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Real world project management

Access programmes are complex and each will have its own individual considerations to balance
Global access programmes represent an important option for patients and physicians who need an alternative therapeutic for an unmet medical need. Through these programmes, pharmaceutical and biotech companies can respond in a fully compliant, ethical manner to requests for access to medicines that are in clinical development, are unlicensed in a specific market but licensed elsewhere, or are in the marketing authorisation application (MAA) process.

With patients located around the world, regulations that vary from country to country, and supply chains needing careful monitoring, proper planning for a global access programme is essential. Here we explore in greater detail the practical aspects of setting up and effectively managing a global access programme to ensure regulatory compliance, minimising exposure to risk and ensuring the appropriate level of support and advice is available.

Getting started
If your organisation is considering a global access programme, a number of topics should be addressed at the outset by a cross-functional team including representatives from regulatory, clinical, medical affairs, commercial, quality, procurement, legal and finance.

When developing a programme, initial discussions with internal stakeholders should focus on how the company wants to allow access and include the following aspects:

  • Geographies in which the programme will operate
  • Patient eligibility requirements
  • Pharmacovigilance and safety reporting requirements and processes
  • Processes by which physicians will request access and the documentation they will need
  • Training that will be needed for local affiliates, medical directors, and others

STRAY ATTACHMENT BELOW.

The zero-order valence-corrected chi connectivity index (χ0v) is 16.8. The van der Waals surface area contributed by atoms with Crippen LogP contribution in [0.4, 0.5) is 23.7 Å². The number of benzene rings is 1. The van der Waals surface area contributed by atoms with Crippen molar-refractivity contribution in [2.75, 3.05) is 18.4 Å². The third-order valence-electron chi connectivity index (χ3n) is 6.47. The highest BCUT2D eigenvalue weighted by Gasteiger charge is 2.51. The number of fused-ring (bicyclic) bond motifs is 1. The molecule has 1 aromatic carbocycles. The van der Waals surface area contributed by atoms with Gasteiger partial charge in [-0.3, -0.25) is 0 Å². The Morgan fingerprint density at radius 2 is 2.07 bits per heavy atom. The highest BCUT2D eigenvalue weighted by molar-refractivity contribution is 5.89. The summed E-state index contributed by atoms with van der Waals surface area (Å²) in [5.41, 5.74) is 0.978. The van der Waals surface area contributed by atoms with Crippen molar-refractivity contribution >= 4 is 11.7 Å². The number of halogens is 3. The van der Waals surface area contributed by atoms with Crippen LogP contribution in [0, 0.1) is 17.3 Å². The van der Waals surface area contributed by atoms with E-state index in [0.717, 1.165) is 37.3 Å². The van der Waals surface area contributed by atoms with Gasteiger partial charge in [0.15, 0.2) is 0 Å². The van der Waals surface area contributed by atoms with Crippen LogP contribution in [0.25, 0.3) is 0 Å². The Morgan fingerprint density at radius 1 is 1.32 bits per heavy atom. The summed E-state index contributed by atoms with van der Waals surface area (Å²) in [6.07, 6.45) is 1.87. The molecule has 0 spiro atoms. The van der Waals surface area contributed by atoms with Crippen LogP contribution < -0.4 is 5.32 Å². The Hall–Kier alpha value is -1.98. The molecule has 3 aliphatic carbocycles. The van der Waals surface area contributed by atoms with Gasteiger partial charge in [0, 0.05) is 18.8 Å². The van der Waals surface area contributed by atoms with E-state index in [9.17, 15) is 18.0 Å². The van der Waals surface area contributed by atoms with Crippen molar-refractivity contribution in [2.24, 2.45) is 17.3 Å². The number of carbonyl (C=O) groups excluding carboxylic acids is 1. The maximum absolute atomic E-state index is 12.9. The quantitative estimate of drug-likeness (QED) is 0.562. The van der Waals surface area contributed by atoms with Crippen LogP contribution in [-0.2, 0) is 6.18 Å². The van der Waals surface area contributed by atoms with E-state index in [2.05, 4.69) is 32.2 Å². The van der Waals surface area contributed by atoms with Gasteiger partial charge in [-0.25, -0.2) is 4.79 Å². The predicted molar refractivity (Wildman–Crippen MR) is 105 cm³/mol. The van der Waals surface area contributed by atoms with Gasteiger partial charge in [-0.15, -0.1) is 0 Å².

• Timing and exit strategy for completion of the programme.
The set-up phase is also the time to identify decision makers, routes of communication, and what the escalation process will be should an unexpected event take place. This phase is a very intense period of time for the team involved and typically requires four to six months – in exceptional circumstances, this length of time can be compressed but in order to ensure a successful result will have different resource and support implications.

A critical element of the set-up phase is establishing a robust training programme that is delivered to all internal stakeholders. In practice, with the global nature and disparate locations of the teams involved, web-based sessions are an effective and inexpensive solution. The training programme is a fundamental step in the process of ensuring clarity and buy-in with everyone and the content includes the basics of a description of the programme, outlines policies and procedures, and defines roles and responsibilities.


An often overlooked element, which should always be included as a standard element with the set-up phase and training programme, is the proper procedures for communicating about the programme and appropriate handling of requests. The basic premise of a global access programme for an investigational drug is that access is requested by the physician to treat a patient with unmet medical need; there can be no promotion of the product as part of this process. In addition, once launched, programmes can generate a great deal of interest among patients and physicians – with easy access to global social media networks, word of a global access programme will spread rapidly. The sponsoring company should be aware that this will happen and have protocols in place to deal with all scenarios, including responding to requests that come from geographies not covered by the programme or from patients who do not meet eligibility requirements. Well-defined programme parameters will ensure fair and equitable access.